COMPREHENSION FOR EMERGENT READERS. Younger children need “aCTIVE AND VISIBLE” instruction AUTHOR WANDA l. CARTER. theme. -Comprehension should be taught to emergent readers -Emergent stage - PowerPoint PPT Presentation
Text of COMPREHENSION FOR EMERGENT READERS
COMPREHENSION FOR EMERGENT READERS
Y O U N G E R CH I L
D R E N NE E D “
A C T I VE A
N D VI S
I BL E ”
I NS T R U C T I O
AU T H O R W
A N D A L.
C A R T E R
THEME-Comprehension should be taught to
emergent readers-Emergent stage-Primary goals for many schools during the
emergent stage have been phonics instruction and print knowledge
-The instruction looks a little different for the younger children than it does for the older children because it is “more active and much more visible” (Gregory & Cahill, 2010, p.519)
GREGORY & CAHILL (2010)• Kindergartners can learn
comprehension strategies.• Found that most of the research had
been done with older students and little research with the younger students on comprehension strategies.
• Teaching comprehension strategies starts “by defining the strategy, providing a visual representation of its meaning, and asking students to use the strategy within the context of the story”
ADOMAT (2009)• It is crucial to provide literacy experiences that
engage young readers with text from the beginning of their school years.
• Adomat’s (2009) study found that younger and older struggling readers had problems with comprehending from texts because most of the instruction was on decoding.
• Teachers should “actively engage students with stories through drama”
• Most research on primary grades has been for phonological awareness and phonics.
• Stahl found that students who were more likely to recall and understand what they had read were actively engaged in using strategies.
VISIBLE COMPREHENSION INSTRUCTION-Should have a visual representation of the strategies. Teachers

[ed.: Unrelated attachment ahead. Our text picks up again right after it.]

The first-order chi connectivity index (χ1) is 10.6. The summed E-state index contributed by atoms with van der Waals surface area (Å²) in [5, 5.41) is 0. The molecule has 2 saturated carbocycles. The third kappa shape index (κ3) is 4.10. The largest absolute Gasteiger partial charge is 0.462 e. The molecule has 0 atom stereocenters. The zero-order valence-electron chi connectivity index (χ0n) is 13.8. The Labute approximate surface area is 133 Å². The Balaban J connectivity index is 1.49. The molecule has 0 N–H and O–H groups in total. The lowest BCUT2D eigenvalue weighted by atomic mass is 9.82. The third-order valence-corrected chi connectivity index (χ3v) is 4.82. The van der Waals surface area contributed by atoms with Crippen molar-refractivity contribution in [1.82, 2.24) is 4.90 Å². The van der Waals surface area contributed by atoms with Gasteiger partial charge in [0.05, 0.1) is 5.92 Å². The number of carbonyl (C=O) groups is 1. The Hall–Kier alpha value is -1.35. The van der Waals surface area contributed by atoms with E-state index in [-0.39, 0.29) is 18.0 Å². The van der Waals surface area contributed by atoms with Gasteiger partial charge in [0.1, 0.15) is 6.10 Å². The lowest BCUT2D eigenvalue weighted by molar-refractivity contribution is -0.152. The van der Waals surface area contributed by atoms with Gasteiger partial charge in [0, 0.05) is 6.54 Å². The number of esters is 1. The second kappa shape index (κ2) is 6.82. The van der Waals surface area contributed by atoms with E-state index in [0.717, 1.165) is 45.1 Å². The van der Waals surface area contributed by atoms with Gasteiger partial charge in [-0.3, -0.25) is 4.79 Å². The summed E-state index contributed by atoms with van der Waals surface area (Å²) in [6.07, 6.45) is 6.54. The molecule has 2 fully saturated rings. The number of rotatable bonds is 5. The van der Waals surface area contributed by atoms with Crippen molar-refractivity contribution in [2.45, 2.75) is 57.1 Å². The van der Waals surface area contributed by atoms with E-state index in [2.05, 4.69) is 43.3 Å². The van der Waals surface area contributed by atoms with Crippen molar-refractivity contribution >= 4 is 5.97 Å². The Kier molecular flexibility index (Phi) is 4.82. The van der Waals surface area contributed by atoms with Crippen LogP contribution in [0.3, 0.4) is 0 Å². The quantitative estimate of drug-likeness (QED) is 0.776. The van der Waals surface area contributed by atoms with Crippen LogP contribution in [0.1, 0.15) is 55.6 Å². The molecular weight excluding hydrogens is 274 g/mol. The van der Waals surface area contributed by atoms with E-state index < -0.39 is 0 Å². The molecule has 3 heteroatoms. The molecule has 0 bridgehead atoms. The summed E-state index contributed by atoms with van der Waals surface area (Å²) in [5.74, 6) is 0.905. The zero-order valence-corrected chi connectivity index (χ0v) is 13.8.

can draw their own nonlinguistic representations or use computer generated representations.
-Five finger retelling-Story boards-Anchor Charts
BE CREATIVE WITH VISUALS-Classroom environment can be set up to relate to the story being
read.-Vocabulary from the story with nonlinguistic representations-Dress up as the main character in the story-Have students make character puppets
ACTIVE COMPREHENSION INSTRUCTIONTeachers need to actively engage students in
using the comprehension strategies through various activities.
-Thinking caps during think -alouds-Hand signals (keeps students attentive to the
story being read)-Movement/drama-Music-Art -Use of real and authentic objects associated
with the story-Give students more repetition and practice
with comprehension strategies
WHY COMPREHENSION FOR EMERGENT READERS?
-Younger and older struggling readers “tend to think of reading as a decoding process rather than an active meaning-making process”
-When a student struggles with comprehension while reading, this affects all other subject areas.
-Examples:-One student who was a struggling 3rd grade reader not on an IEP-One student who would be entering 3rd grade that was on an IEP
CONCLUSION-”Teachers must also understand that
comprehension is not something that either does or does not happen after one reads. The process of comprehension begins before we start to “read” and continues even after the “reading” is finished” (Gill, 2008, p.109).
-Teachers must be committed to teaching comprehension strategies along with phonics and print knowledge to emergent readers and promote these strategies to proficient readers
-The more students are exposed to these strategies, the better they will be at comprehension and in the future, they will use the familiar strategies as they are reading books for themselves.
REFERENCESAdomat, D. (2009). Actively engaging with stories through
drama: Portraits of two young readers. The Reading Teacher, 62(8), 628-636.
Gill, S. (2008). The comprehension matrix: A tool for designing comprehension instruction. The Reading Teacher, 62(2), 106-113.
Gregory, A.E. &, Cahill, M.A. (2010). Kindergartners can do it, too! Comprehension strategies for early readers. The Reading Teacher, 63(6), 515-520.
Miller, D. (2002). Reading with Meaning. Portland, ME: Stenhouse Publishers.
Stahl, K. (2004). Proof, practice, and promise: Comprehension strategy instruction in the primary grades. The Reading Teacher, 57(7), 598-639.
Tompkins, G. (2007). Literacy for the 21st Century: Teaching Reading and Writing Prekindergarten Through Grade 4. Upper Saddle River, NJ: Pearson Education, Inc.